Where did you go to college?
I went to three universities. I received my Bachelor of Environmental Design from Miami University, my Master of Architecture and Master of Construction Management from Washington University and my Master of Business Administration and Doctor of Philosophy in Public Administration and Urban Theory (Urban Planning) from Old Dominion University. I’ve also attended four military schools – Squadron Officer School, Air Command and Staff College, Air War College and the Joint Forces Staff College. As an interesting highlight, my cognate for my PhD was in economics. This is why. I had always enjoyed planning, but when I did planning projects I often wondered how planners determined how much retail, housing or other uses to put into projects. I never got the detailed answer from my urban design courses/studio. I took the economics courses to understand those intricacies and used that knowledge as part of my dissertation research to examine urban planning projects. From my PhD experiences, I also gained an understanding of how to conduct research as well as understanding the importance for architects and others involved in the built environment to understand disciplines and impacts outside of their traditional education.

Would you recommend studying architecture to a young person?
I would definitely recommend to young people that they study architecture. The wide breath of coursework that architects take make them very valuable in many areas/jobs in the built-environment. The broad knowledge base and ability to understand complex projects allows architects to rise to senior levels in organizations. (For instance Lucien Niemeyer is the Assistant Secretary for the Department of Defense in charge of Energy, Installations and the Environment – a portfolio valued at over a trillion dollars. He graduated from Notre Dame with a Bachelor of Architecture.) I’ve been so impressed with architects that have risen to senior level positions.

What does it take to be an architect?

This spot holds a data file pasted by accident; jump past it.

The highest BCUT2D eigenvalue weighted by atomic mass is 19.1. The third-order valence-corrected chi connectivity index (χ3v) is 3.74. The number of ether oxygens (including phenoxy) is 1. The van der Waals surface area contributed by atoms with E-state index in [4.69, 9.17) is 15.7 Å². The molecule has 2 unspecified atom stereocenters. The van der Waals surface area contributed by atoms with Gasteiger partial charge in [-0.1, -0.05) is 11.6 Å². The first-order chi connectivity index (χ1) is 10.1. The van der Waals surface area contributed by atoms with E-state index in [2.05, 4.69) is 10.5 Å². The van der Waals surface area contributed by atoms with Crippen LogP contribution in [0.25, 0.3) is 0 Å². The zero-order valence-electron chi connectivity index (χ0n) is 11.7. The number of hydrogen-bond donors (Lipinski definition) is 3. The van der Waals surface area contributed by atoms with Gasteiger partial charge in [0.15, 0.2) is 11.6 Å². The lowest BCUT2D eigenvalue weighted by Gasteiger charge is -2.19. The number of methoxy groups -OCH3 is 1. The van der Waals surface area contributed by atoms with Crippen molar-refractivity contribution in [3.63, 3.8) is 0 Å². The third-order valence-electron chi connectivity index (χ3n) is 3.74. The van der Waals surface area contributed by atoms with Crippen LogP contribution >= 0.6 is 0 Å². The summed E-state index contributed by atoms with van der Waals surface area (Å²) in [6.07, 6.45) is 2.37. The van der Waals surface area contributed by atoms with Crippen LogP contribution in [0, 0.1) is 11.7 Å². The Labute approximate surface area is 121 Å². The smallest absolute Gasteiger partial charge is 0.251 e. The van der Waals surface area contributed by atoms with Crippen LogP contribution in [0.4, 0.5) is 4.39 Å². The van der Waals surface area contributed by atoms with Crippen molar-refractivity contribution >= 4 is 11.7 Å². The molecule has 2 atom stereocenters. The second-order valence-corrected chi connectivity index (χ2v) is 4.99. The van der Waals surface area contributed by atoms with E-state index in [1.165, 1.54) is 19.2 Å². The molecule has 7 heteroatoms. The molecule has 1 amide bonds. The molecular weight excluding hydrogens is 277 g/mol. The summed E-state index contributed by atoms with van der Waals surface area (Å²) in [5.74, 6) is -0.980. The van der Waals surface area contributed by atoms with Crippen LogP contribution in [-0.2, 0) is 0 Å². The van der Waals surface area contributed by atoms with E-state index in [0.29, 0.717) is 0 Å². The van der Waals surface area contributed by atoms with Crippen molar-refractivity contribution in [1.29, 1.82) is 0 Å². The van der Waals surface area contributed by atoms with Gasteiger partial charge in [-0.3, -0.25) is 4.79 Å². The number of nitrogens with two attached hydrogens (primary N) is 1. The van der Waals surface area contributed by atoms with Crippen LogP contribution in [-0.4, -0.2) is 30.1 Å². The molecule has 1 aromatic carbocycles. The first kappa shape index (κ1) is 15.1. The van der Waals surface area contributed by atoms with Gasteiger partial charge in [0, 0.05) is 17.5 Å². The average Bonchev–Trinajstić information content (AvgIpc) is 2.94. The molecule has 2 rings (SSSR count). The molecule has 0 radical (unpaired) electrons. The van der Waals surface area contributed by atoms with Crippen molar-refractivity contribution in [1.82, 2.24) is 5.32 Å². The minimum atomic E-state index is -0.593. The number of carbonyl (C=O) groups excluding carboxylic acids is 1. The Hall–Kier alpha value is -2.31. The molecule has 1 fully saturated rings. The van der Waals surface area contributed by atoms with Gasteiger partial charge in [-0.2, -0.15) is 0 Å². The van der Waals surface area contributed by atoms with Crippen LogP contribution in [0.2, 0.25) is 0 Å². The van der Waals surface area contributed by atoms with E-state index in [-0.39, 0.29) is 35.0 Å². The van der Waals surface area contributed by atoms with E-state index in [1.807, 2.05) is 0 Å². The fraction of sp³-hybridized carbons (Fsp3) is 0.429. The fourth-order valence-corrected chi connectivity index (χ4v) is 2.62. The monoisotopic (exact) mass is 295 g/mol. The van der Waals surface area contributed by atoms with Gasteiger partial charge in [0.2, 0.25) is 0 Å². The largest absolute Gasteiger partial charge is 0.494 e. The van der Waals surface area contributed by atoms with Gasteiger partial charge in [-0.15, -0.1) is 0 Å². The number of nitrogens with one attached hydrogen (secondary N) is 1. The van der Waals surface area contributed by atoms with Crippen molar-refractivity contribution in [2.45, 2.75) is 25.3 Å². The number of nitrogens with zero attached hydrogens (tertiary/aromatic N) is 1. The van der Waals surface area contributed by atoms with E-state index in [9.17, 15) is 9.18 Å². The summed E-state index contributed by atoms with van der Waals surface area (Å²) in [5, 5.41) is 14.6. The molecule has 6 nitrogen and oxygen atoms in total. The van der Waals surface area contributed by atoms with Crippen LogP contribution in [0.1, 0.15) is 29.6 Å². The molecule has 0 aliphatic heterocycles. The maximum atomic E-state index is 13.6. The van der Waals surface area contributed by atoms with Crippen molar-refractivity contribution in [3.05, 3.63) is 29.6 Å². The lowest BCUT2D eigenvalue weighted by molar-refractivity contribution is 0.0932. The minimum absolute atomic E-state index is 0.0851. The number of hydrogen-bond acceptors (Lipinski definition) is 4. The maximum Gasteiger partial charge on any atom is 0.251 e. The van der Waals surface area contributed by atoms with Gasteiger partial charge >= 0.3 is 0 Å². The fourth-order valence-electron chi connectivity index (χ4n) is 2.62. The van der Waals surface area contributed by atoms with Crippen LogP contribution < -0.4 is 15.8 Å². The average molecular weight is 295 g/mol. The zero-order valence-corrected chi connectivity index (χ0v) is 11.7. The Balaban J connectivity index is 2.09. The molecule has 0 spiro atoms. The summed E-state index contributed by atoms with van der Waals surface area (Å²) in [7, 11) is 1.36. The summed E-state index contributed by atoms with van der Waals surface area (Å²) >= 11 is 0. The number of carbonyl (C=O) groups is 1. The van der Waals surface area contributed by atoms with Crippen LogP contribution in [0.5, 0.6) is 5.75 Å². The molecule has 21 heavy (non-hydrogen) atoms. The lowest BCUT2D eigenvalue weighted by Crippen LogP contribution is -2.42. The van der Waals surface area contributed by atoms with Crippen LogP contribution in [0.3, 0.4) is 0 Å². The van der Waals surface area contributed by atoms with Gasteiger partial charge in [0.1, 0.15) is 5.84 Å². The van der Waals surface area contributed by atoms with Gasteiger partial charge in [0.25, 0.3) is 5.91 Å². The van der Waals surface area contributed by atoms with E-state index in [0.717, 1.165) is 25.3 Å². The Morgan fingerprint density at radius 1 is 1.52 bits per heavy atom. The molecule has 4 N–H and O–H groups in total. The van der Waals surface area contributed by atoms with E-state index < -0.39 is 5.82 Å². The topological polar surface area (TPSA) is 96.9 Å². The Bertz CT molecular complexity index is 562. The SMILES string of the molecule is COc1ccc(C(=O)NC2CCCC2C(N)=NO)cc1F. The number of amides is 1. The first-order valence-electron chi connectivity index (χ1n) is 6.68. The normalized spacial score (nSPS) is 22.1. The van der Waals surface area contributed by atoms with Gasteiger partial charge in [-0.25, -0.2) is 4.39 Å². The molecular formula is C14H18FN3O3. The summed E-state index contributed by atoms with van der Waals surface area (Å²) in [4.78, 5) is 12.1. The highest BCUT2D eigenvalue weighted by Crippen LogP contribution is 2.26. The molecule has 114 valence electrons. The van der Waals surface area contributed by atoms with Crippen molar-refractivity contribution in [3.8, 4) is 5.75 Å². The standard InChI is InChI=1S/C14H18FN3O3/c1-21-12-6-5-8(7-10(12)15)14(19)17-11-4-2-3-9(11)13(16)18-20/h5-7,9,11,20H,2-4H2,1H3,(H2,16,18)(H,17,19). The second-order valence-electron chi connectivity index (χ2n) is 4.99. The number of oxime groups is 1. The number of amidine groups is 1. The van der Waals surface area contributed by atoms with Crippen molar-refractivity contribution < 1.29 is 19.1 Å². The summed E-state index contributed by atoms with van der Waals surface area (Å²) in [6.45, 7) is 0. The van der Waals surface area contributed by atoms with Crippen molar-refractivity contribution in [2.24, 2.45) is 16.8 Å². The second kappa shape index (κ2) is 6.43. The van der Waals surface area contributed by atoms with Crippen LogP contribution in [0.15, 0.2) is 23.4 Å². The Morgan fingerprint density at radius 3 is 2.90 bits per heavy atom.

It takes tenacity, creativity, the ability to understand both broad and detailed concepts, and an ability to work with people.

Was there an architect that particularly inspired you?
I thought for a long while and didn’t come up with one architect. So here are the traits I find in good architects and their buildings. 1) Their buildings are well thought out – inside, outside, front, back, all sides. The details are precise. The movement for users is intuitive. The response to the community improves the community. 2) Their buildings inspire and the volumes make sense from both the exterior and the interior. (While I enjoy buildings with unusual volumes, I think the most of buildings where the unusual volume makes sense from both the exterior and the interior.) 3) Buildings that effortlessly incorporate sustainability, energy and resilience measures while remaining pleasing to the eye. 4) Buildings that make good, beautiful architecture out of everyday materials. 5) Architects that give back to others through teaching and community work as well as encourage people to grow in the profession.

What are you currently reading?
I am currently reading a book on the development of the Panama Canal. I’ve been researching the development of Olympic Sites and World’s Fair Sites and how they are reused after the games. I’ve got some books on the “reading pile” on Olympic site development. (Steve and I recently made a trip to Montreal to see an Olympic and World’s Fair sites there). I’m also writing a book on American Military Architecture highlighting the well-known architects who designed military buildings such as Albert Kahn, Richard Upjohn, Richard Neutra, Michael Graves and Bernard Simon (who was aide-de-camp for Napoleon, military planner for Paris as well as designed Ft Monroe and Wool in Virginia, Fort Adams in Rhode Island and Fort Morgan in Alabama) to mention a few.

What’s the best meal you’ve ever had?
I had a buttered trout stuffed with crab, capers and cheese. I’m a big crab fan. I also like blue cheese. Just add the white wine. Dinner is served.

Why do you volunteer with the AIA?
I work for the government/military and am constantly surrounded by engineers. Engineers tend to think/manage “inside-the-box”. I volunteer with AIA and teach to stay in touch with the profession, to grow professionally and to do some “out-of-the-box thinking”. I love to investigate topics and alternative ideas. I then take those ideas back to my office and challenge others. (They either love or hate that).